07:36 GMT26 February 2020
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    The Washington, DC City Council is debating a bill that would extend non-citizens' rights to vote in local elections.

    The bill, if passed, would give permanent residents the right to vote for mayor, city council, the attorney general, and for other top positions in the District of Columbia.

    Councilman David Grosso, calling for non-citizens' election rights extension, underscored that "unfortunately not all of our residents have a say in the politicians who are elected to represent them", while Councilwoman Elissa Silverman stresses that DC long-term residents have the same right to speak out in favor of ones who will run the government as American citizens do.

    Census date on the city's population shows every eighth citizen of DC is an immigrant, which means there's about 54,000 foreign-born and non-citizens living in the city, the majority of which are of voting age.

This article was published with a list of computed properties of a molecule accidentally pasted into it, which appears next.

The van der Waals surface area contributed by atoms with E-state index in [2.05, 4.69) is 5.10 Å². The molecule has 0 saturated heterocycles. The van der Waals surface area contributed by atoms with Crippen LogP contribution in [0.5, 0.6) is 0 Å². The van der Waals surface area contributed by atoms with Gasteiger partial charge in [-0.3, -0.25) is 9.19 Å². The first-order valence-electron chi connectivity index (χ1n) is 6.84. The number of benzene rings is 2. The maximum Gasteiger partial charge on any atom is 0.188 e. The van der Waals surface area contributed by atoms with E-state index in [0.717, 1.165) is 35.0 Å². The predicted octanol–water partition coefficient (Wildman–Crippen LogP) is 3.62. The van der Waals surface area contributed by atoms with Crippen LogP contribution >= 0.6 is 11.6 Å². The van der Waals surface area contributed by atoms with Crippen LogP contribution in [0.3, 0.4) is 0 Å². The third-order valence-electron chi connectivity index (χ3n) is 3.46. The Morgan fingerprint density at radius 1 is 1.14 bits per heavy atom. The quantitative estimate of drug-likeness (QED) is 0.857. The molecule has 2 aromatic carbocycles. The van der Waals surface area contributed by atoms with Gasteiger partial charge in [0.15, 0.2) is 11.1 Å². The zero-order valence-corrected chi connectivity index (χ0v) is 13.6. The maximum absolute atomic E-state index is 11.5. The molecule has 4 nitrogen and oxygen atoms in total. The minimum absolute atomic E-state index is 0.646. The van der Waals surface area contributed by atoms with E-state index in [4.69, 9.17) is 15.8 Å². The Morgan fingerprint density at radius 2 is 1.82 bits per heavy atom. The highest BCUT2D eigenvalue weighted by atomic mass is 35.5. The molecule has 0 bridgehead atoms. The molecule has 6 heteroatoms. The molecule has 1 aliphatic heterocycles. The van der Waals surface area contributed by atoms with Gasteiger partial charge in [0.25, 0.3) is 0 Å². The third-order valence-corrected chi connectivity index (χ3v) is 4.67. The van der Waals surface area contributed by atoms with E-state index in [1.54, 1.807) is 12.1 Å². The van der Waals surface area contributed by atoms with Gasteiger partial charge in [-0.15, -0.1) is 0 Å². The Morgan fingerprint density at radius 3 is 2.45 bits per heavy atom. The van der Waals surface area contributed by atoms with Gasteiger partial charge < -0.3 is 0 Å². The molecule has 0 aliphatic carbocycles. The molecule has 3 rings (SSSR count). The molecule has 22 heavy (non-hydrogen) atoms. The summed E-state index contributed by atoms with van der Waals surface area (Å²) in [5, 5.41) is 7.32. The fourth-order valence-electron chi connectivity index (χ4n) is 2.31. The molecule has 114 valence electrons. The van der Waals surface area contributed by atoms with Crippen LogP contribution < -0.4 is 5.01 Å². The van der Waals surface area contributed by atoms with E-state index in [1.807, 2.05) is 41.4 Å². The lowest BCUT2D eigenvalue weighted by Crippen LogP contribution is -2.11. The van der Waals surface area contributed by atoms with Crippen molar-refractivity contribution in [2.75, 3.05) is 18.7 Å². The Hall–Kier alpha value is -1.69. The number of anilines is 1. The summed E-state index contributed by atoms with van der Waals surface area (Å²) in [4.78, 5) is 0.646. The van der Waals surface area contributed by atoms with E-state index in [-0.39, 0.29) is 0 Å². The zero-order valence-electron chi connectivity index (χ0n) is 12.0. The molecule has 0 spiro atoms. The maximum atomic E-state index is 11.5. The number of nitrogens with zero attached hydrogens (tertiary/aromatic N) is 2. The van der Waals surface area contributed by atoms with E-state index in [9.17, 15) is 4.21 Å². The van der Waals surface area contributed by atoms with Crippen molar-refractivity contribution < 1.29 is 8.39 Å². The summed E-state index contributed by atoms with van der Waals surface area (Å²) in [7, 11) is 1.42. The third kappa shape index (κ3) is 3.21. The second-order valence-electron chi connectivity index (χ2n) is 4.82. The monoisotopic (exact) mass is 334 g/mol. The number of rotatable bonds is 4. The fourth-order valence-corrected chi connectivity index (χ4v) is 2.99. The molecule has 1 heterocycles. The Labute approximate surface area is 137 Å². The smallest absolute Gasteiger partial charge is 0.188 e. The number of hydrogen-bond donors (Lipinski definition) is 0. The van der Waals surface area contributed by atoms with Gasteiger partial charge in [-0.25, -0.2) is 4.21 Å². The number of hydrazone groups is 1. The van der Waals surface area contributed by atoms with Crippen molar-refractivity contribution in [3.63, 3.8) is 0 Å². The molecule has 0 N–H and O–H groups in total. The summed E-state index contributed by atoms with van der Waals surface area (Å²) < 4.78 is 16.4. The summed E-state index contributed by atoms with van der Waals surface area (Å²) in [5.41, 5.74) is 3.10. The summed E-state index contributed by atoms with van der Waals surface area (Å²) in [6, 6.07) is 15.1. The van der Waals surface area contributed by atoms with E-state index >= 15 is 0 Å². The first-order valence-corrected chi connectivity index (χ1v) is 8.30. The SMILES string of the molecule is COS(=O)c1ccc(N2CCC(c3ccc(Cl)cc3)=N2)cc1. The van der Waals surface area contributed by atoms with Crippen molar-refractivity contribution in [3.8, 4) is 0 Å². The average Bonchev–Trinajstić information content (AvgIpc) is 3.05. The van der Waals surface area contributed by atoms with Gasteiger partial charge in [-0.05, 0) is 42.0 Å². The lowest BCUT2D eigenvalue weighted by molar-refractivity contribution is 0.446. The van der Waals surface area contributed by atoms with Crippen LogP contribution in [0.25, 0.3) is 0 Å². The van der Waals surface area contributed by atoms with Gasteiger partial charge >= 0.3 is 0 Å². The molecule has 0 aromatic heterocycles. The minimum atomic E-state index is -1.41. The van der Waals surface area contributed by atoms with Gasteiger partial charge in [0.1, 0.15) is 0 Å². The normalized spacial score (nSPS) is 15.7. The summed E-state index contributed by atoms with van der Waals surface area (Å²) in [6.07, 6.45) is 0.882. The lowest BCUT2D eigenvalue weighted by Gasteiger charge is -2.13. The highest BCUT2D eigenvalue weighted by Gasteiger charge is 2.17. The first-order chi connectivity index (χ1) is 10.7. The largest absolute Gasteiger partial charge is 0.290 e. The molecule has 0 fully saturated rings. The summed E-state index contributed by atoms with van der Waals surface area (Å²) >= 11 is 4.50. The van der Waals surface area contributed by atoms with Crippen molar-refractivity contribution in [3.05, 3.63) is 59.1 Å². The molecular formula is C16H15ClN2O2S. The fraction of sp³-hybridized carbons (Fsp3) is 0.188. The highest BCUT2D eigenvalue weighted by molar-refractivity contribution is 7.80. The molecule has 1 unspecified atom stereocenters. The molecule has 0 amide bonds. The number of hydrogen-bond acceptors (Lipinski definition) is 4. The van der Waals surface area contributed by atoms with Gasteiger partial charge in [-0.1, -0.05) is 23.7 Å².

"This speaks to the fundamental fairness and justice of our democracy, and in particular our local democracy," Councilman Charles Allen added.

    However, the bill has some opponents like the government watchdog group leader, Dorothy Brizill, who points out the logistic hardships with two separate polls for citizens and non-citizens.

    "Would there be confusion at the polls?" said Brizill addressing the council. "We've already seen confusion at the past."

    If the law is passed, the DC Board of Elections would decide how to implement the changes. There's concern it would create a number of administrative and logistical hurdles — including the need for a new voter registry for non-citizens.

    The Director of the Board of Elections, Clifford Tatum, says the confusion and costs would be  "significant."

    The DC City Council considered similar bills back in 1992 and 2004. If this latest version passes, it would be seen as a victory for immigrants in the nation's capital and the US.


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